Under the old covenant God spoke to Israel saying, "You are to perform My judgments and keep My statutes, to live in accord with them; I am the Lord your God. So you shall keep My statutes and My judgments, by which a man may live if he does them; I am the Lord." - Leviticus 18:4-5 [NASB].  Note the prescription God gave to Israel - if you keep my statutes, you will live.  Recall how a lawyer in Luke 10, puts Jesus to the test by asking, "what shall I do to inherit eternal life?" - Jesus answered by asking the lawyer, "What is written in the Law? How does it read to you?"  The lawyer paraphrases Deuteronomy 6:5 and Leviticus 19:18,34 in reply (c.f. Luke 10:27), "You shall love the Lord your God with all your heart, and with all your soul, and with all your strength, and with all your mind; and your neighbor as yourself" which Jesus affirmed as the correct answer, paraphrasing back to the lawyer from Leviticus 18 (above), "do this an you will live".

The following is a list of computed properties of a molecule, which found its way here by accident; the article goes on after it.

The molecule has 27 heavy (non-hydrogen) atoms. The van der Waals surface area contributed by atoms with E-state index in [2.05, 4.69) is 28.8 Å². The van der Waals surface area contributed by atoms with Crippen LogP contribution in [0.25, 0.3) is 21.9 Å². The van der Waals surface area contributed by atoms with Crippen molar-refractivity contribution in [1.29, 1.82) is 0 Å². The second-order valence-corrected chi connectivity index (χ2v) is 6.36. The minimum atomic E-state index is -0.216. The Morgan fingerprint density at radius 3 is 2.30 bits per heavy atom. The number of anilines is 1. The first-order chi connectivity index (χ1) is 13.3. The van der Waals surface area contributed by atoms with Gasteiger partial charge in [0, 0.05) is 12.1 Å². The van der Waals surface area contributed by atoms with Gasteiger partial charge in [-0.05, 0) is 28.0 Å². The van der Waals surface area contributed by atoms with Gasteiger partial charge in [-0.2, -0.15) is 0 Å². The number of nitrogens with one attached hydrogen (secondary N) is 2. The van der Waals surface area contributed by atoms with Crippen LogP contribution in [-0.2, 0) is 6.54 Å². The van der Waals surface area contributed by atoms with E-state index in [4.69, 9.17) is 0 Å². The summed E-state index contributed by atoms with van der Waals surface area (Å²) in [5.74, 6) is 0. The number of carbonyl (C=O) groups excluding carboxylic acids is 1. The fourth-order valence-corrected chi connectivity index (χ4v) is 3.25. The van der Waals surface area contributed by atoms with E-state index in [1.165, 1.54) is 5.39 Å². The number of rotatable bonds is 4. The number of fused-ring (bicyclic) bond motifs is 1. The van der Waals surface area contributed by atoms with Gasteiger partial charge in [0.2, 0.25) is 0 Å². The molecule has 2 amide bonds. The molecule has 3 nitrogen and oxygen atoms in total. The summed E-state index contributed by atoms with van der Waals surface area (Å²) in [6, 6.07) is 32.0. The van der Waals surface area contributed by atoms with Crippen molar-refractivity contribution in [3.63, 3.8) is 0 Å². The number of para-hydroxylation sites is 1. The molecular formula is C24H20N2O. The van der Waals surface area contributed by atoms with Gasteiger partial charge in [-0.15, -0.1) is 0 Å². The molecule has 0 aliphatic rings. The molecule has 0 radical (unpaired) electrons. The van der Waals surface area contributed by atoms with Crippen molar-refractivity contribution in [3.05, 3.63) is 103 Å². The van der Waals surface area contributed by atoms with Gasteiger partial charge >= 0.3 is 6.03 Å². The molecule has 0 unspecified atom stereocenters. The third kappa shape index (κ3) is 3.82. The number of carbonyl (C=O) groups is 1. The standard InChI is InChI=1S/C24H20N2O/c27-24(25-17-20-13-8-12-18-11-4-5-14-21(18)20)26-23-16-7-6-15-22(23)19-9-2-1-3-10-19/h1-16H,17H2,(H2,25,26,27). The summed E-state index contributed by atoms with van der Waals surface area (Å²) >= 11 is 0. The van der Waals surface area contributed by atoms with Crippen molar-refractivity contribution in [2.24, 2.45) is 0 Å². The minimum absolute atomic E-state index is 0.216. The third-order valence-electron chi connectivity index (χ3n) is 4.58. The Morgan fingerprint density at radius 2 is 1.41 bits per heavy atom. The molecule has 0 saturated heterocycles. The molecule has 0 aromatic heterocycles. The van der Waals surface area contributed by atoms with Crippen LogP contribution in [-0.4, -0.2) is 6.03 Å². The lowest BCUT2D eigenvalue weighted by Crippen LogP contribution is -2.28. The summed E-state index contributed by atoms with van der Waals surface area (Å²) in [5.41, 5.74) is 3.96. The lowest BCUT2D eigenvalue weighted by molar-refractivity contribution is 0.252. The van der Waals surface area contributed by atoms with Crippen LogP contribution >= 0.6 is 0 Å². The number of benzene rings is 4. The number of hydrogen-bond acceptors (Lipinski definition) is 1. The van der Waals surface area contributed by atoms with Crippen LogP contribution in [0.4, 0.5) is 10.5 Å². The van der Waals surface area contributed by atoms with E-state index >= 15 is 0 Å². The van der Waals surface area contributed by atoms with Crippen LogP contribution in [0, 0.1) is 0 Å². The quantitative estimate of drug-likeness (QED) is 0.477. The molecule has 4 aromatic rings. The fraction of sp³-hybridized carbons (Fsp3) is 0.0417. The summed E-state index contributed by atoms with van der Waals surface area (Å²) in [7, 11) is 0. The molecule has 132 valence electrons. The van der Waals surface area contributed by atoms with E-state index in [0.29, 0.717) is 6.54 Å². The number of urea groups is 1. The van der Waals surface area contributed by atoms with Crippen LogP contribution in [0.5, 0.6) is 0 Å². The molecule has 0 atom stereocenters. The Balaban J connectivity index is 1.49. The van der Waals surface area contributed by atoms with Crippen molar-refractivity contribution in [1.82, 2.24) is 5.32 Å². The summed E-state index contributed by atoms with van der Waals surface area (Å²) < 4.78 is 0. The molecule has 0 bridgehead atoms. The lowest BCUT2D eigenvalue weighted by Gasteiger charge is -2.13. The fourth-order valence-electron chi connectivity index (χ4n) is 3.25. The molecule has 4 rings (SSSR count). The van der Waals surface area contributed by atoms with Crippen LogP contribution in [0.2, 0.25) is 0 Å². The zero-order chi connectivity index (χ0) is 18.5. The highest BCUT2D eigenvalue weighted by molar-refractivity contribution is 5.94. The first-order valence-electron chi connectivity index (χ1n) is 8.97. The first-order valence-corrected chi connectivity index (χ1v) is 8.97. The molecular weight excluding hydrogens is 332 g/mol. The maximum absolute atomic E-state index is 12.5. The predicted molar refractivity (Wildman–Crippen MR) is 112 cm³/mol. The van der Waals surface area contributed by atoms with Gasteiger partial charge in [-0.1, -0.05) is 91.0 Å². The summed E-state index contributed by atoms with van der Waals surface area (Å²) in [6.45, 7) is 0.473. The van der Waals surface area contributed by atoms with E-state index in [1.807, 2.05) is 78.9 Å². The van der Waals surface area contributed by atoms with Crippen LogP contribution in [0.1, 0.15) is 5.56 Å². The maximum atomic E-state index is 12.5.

The lawyer, wanting to further justify himself, asked Jesus to identify who the neighbor was in the context of Leviticus 19.  Consider this: if the lawyer loved everyone equally, he wouldn't have needed any further clarification regarding who his neighbor was.  This wasn't a question about whom he ought to love, but rather it was about whom he was not obligated to love.  Who deserved his love, and who did not.  When the parable was told, Christ asked the lawyer again - which of the men who met that wounded man on the road turned out to be a "neighbor".  Again the lawyer chose rightly, the the man from Samaria, i.e. the one who showed mercy to the wounded man was the neighbor.